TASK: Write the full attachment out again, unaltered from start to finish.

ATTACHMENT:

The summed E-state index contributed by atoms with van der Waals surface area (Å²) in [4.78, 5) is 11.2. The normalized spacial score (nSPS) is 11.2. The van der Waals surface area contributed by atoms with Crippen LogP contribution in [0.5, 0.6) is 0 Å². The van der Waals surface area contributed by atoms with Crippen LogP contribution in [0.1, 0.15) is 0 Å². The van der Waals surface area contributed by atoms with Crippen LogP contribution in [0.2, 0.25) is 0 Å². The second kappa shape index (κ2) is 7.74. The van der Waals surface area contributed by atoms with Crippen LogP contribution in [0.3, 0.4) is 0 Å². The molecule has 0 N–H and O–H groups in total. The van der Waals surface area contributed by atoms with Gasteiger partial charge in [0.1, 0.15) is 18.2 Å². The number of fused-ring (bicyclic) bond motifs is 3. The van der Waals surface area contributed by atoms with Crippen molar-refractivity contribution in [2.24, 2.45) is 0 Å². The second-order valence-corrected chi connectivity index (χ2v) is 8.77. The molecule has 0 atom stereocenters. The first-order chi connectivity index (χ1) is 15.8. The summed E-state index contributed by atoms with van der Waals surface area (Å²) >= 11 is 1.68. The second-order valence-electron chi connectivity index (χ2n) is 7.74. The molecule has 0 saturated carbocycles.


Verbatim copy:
The summed E-state index contributed by atoms with van der Waals surface area (Å²) in [4.78, 5) is 11.2. The normalized spacial score (nSPS) is 11.2. The van der Waals surface area contributed by atoms with Crippen LogP contribution in [0.5, 0.6) is 0 Å². The van der Waals surface area contributed by atoms with Crippen LogP contribution in [0.1, 0.15) is 0 Å². The van der Waals surface area contributed by atoms with Crippen LogP contribution in [0.2, 0.25) is 0 Å². The second kappa shape index (κ2) is 7.74. The van der Waals surface area contributed by atoms with Crippen LogP contribution in [0.3, 0.4) is 0 Å². The molecule has 0 N–H and O–H groups in total. The van der Waals surface area contributed by atoms with Gasteiger partial charge in [0.1, 0.15) is 18.2 Å². The number of fused-ring (bicyclic) bond motifs is 3. The van der Waals surface area contributed by atoms with Crippen molar-refractivity contribution in [2.24, 2.45) is 0 Å². The second-order valence-corrected chi connectivity index (χ2v) is 8.77. The molecule has 0 atom stereocenters. The first-order chi connectivity index (χ1) is 15.8. The summed E-state index contributed by atoms with van der Waals surface area (Å²) >= 11 is 1.68. The second-order valence-electron chi connectivity index (χ2n) is 7.74. The molecule has 0 saturated carbocycles.